The fastest computer in the world today can deliver about 125 petaflops of performance, but that could quadruple in the coming years.
Cray’s XC50, announced Monday, can deliver a petaflop of performance in a single box, and up to 500 petaflops for an entire supercomputer. A supercomputer is typically multiple servers—also called nodes—strung together, combining to provide multiple petaflops of horsepower. So the XC50 needs to be specifically configured to hit 500-petaflop performance, an effort that could take a few years.
There are multiple technologies that boost the performance of the XC50. It is compatible with the Nvidia Tesla P100 GPU and Intel’s Xeon and Xeon Phi processors, which are both accelerators that speed up scientific computing tasks.
A supercomputer in Switzerland called Piz Daint, which uses the older Cray XC30 design, has been upgraded to XC50. It is the world’s eighth-fastest supercomputer, according to a new list of the world’s fastest systems released by Top500 on Monday.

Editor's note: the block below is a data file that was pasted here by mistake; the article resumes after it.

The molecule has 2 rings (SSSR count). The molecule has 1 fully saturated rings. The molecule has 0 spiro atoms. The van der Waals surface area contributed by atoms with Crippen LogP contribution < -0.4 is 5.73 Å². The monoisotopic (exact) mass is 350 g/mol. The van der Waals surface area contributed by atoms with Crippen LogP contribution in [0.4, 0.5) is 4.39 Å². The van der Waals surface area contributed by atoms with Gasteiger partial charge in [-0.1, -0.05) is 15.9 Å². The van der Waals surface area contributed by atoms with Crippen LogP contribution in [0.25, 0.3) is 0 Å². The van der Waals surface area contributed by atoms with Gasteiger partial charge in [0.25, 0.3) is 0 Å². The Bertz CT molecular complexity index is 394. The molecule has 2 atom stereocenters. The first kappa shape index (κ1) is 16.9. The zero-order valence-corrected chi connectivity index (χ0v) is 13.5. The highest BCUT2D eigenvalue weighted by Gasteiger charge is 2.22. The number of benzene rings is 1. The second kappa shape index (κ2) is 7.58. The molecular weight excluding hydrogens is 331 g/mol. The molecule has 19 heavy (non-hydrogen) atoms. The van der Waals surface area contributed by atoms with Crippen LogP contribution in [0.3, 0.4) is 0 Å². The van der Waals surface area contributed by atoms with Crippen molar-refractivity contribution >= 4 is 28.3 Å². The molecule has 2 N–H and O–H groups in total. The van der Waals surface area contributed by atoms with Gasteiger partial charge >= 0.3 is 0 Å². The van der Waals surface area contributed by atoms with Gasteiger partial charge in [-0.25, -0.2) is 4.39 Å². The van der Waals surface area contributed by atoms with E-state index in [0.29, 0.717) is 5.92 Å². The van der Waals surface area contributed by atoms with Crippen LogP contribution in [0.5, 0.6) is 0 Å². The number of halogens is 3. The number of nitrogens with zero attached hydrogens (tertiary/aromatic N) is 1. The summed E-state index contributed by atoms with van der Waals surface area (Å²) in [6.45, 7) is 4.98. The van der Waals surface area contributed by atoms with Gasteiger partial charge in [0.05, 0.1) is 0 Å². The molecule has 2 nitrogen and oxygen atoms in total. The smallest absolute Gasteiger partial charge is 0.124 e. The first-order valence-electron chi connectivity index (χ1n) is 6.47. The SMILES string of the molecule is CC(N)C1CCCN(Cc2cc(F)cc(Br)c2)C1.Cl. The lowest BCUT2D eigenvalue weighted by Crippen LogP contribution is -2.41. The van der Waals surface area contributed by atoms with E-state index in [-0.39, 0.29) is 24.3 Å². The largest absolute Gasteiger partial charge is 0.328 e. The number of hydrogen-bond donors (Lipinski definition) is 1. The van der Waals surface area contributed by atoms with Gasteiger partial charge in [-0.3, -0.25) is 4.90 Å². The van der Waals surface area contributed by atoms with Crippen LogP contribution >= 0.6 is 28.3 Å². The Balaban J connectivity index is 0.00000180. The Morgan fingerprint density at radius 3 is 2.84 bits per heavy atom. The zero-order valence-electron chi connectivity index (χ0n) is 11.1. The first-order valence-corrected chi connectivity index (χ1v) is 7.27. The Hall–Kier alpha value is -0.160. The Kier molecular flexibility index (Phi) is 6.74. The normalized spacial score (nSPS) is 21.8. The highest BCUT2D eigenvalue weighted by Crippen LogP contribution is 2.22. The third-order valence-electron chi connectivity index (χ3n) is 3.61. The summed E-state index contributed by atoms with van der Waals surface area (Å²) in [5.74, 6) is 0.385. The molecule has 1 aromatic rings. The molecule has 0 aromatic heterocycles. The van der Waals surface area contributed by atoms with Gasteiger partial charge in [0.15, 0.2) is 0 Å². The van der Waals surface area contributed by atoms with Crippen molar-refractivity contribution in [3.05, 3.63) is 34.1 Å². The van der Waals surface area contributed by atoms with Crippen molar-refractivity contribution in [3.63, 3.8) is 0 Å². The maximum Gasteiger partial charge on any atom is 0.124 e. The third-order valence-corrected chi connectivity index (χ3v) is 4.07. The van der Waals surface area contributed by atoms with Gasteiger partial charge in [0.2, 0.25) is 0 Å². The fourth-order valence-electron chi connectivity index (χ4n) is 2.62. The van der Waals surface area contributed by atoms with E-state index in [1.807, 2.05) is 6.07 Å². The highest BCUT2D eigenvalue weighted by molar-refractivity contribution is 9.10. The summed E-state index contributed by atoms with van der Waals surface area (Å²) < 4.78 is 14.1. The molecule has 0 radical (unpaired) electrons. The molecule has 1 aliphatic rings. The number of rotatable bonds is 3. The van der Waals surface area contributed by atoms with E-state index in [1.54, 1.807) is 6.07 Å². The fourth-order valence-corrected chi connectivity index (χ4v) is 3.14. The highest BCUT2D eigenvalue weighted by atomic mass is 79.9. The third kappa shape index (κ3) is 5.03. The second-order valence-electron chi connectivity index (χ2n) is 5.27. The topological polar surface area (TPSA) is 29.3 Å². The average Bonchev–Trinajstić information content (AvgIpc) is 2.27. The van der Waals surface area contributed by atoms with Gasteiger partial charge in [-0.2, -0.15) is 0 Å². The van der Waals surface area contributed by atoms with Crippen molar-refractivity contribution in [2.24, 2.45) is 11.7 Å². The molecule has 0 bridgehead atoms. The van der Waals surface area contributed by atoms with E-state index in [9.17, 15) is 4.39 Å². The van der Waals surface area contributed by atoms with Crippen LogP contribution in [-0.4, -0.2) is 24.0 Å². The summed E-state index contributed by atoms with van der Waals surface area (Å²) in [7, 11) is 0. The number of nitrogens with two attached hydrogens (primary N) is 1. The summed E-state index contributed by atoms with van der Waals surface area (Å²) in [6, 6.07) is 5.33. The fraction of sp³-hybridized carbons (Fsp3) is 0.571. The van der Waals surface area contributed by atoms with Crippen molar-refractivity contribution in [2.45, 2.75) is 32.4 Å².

In-system upgrades to Piz Daint are ongoing, and the supercomputer will be merged with another, called Piz Dora. Once the supercomputers are combined and new components in place, Piz Daint will be one of the fastest supercomputers in the world, Cray claims. However, it’s performance numbers weren’t provided by Cray.
Cray’s XC50 is one step ahead in a race to release supercomputers that can deliver an exaflop (a million trillion calculations per second) of performance. The world’s fastest supercomputer is China’s TaihuLight, which can deliver about 125 petaflops of performance, according to Top500.
Piz Daint today has Intel’s older Xeon E5-v3 processors, but will support Intel Xeon E5-v5 processors based on Skylake, coming out in the middle of next year. The new chips will bring tremendous performance increases.
Processors alone can’t speed up a computer’s performance; speedy throughput, storage and networking are also important. The XC50 has an upgraded Aries interconnect, which is used in some of the world’s fastest computers. The Aries interconnect topology enables multipoint communication among computing nodes in a supercomputer.
The XC50 will also support SSD storage, which is now replacing hard drives. The supercomputer has smaller individual chassis, so cooling costs and power consumption for the supercomputer will be lower. Liquid cooling won’t be required for XC50 supercomputers.